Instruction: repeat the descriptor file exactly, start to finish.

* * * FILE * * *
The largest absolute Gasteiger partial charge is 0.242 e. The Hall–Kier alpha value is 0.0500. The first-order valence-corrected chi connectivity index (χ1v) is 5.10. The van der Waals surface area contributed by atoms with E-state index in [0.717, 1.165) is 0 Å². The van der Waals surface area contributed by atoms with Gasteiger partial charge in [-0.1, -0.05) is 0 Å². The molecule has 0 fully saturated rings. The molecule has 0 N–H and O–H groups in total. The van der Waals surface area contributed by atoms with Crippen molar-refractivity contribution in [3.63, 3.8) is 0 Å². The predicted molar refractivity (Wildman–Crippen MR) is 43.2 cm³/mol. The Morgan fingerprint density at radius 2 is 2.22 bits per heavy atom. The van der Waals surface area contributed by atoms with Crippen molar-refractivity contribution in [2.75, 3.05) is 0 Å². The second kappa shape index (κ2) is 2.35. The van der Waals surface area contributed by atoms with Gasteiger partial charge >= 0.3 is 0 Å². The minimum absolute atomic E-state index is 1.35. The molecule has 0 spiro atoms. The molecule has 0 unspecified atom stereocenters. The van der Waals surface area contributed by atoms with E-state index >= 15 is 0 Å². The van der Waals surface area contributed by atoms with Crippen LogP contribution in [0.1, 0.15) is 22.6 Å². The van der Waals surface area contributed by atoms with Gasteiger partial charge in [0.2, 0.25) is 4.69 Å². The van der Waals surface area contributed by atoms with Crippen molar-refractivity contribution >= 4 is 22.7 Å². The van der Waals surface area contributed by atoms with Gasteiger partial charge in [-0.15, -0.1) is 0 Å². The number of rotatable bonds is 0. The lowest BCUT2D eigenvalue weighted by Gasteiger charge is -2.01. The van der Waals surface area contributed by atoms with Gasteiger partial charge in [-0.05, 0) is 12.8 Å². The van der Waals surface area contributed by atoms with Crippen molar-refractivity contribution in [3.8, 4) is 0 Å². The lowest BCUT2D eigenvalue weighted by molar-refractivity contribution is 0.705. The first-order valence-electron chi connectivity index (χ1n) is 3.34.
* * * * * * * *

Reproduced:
The largest absolute Gasteiger partial charge is 0.242 e. The Hall–Kier alpha value is 0.0500. The first-order valence-corrected chi connectivity index (χ1v) is 5.10. The van der Waals surface area contributed by atoms with E-state index in [0.717, 1.165) is 0 Å². The van der Waals surface area contributed by atoms with Gasteiger partial charge in [-0.1, -0.05) is 0 Å². The molecule has 0 fully saturated rings. The molecule has 0 N–H and O–H groups in total. The van der Waals surface area contributed by atoms with Crippen molar-refractivity contribution in [3.63, 3.8) is 0 Å². The predicted molar refractivity (Wildman–Crippen MR) is 43.2 cm³/mol. The Morgan fingerprint density at radius 2 is 2.22 bits per heavy atom. The van der Waals surface area contributed by atoms with Crippen molar-refractivity contribution in [2.75, 3.05) is 0 Å². The second kappa shape index (κ2) is 2.35. The van der Waals surface area contributed by atoms with Gasteiger partial charge >= 0.3 is 0 Å². The minimum absolute atomic E-state index is 1.35. The molecule has 0 spiro atoms. The molecule has 0 unspecified atom stereocenters. The van der Waals surface area contributed by atoms with E-state index >= 15 is 0 Å². The van der Waals surface area contributed by atoms with Crippen LogP contribution in [0.1, 0.15) is 22.6 Å². The van der Waals surface area contributed by atoms with Gasteiger partial charge in [0.2, 0.25) is 4.69 Å². The van der Waals surface area contributed by atoms with Crippen molar-refractivity contribution >= 4 is 22.7 Å². The van der Waals surface area contributed by atoms with Gasteiger partial charge in [-0.15, -0.1) is 0 Å². The number of rotatable bonds is 0. The lowest BCUT2D eigenvalue weighted by Gasteiger charge is -2.01. The van der Waals surface area contributed by atoms with Gasteiger partial charge in [-0.05, 0) is 12.8 Å². The van der Waals surface area contributed by atoms with Crippen molar-refractivity contribution in [3.8, 4) is 0 Å². The lowest BCUT2D eigenvalue weighted by molar-refractivity contribution is 0.705. The first-order valence-electron chi connectivity index (χ1n) is 3.34.